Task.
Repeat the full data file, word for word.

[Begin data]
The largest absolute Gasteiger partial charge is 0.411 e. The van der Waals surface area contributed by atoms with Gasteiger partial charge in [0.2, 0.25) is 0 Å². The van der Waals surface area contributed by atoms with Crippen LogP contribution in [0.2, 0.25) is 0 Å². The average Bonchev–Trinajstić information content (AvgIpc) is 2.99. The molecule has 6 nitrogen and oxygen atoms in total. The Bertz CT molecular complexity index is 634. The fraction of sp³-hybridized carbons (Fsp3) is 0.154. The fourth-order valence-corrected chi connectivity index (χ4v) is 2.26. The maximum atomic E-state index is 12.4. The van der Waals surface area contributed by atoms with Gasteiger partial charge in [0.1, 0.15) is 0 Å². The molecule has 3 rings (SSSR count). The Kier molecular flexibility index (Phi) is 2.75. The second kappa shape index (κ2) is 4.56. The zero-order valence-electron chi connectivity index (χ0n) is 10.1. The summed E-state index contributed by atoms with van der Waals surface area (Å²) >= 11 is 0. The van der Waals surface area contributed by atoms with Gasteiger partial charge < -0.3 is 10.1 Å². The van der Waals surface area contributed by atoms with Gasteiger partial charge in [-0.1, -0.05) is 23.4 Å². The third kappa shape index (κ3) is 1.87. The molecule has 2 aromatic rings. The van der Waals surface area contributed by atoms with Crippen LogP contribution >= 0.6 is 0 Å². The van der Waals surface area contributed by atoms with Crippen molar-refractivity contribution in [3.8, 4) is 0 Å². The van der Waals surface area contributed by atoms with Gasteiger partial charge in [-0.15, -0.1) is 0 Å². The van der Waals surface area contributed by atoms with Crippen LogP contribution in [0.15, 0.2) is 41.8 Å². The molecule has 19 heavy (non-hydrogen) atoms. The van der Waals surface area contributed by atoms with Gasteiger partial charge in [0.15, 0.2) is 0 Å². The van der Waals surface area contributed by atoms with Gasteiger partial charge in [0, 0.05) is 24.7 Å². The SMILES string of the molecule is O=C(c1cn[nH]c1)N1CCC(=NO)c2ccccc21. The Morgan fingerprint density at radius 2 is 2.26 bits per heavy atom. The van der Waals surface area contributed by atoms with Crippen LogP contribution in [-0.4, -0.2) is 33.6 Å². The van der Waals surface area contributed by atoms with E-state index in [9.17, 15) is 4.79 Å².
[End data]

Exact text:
The largest absolute Gasteiger partial charge is 0.411 e. The van der Waals surface area contributed by atoms with Gasteiger partial charge in [0.2, 0.25) is 0 Å². The van der Waals surface area contributed by atoms with Crippen LogP contribution in [0.2, 0.25) is 0 Å². The average Bonchev–Trinajstić information content (AvgIpc) is 2.99. The molecule has 6 nitrogen and oxygen atoms in total. The Bertz CT molecular complexity index is 634. The fraction of sp³-hybridized carbons (Fsp3) is 0.154. The fourth-order valence-corrected chi connectivity index (χ4v) is 2.26. The maximum atomic E-state index is 12.4. The van der Waals surface area contributed by atoms with Gasteiger partial charge in [0.1, 0.15) is 0 Å². The molecule has 3 rings (SSSR count). The Kier molecular flexibility index (Phi) is 2.75. The second kappa shape index (κ2) is 4.56. The zero-order valence-electron chi connectivity index (χ0n) is 10.1. The summed E-state index contributed by atoms with van der Waals surface area (Å²) >= 11 is 0. The van der Waals surface area contributed by atoms with Gasteiger partial charge < -0.3 is 10.1 Å². The van der Waals surface area contributed by atoms with Gasteiger partial charge in [-0.1, -0.05) is 23.4 Å². The third kappa shape index (κ3) is 1.87. The molecule has 2 aromatic rings. The van der Waals surface area contributed by atoms with Crippen LogP contribution >= 0.6 is 0 Å². The van der Waals surface area contributed by atoms with Crippen molar-refractivity contribution in [3.8, 4) is 0 Å². The van der Waals surface area contributed by atoms with Gasteiger partial charge in [-0.15, -0.1) is 0 Å². The van der Waals surface area contributed by atoms with Crippen LogP contribution in [0.15, 0.2) is 41.8 Å². The molecule has 19 heavy (non-hydrogen) atoms. The van der Waals surface area contributed by atoms with Gasteiger partial charge in [0.15, 0.2) is 0 Å². The van der Waals surface area contributed by atoms with Gasteiger partial charge in [0, 0.05) is 24.7 Å². The SMILES string of the molecule is O=C(c1cn[nH]c1)N1CCC(=NO)c2ccccc21. The Morgan fingerprint density at radius 2 is 2.26 bits per heavy atom. The van der Waals surface area contributed by atoms with Crippen LogP contribution in [-0.4, -0.2) is 33.6 Å². The van der Waals surface area contributed by atoms with E-state index in [9.17, 15) is 4.79 Å².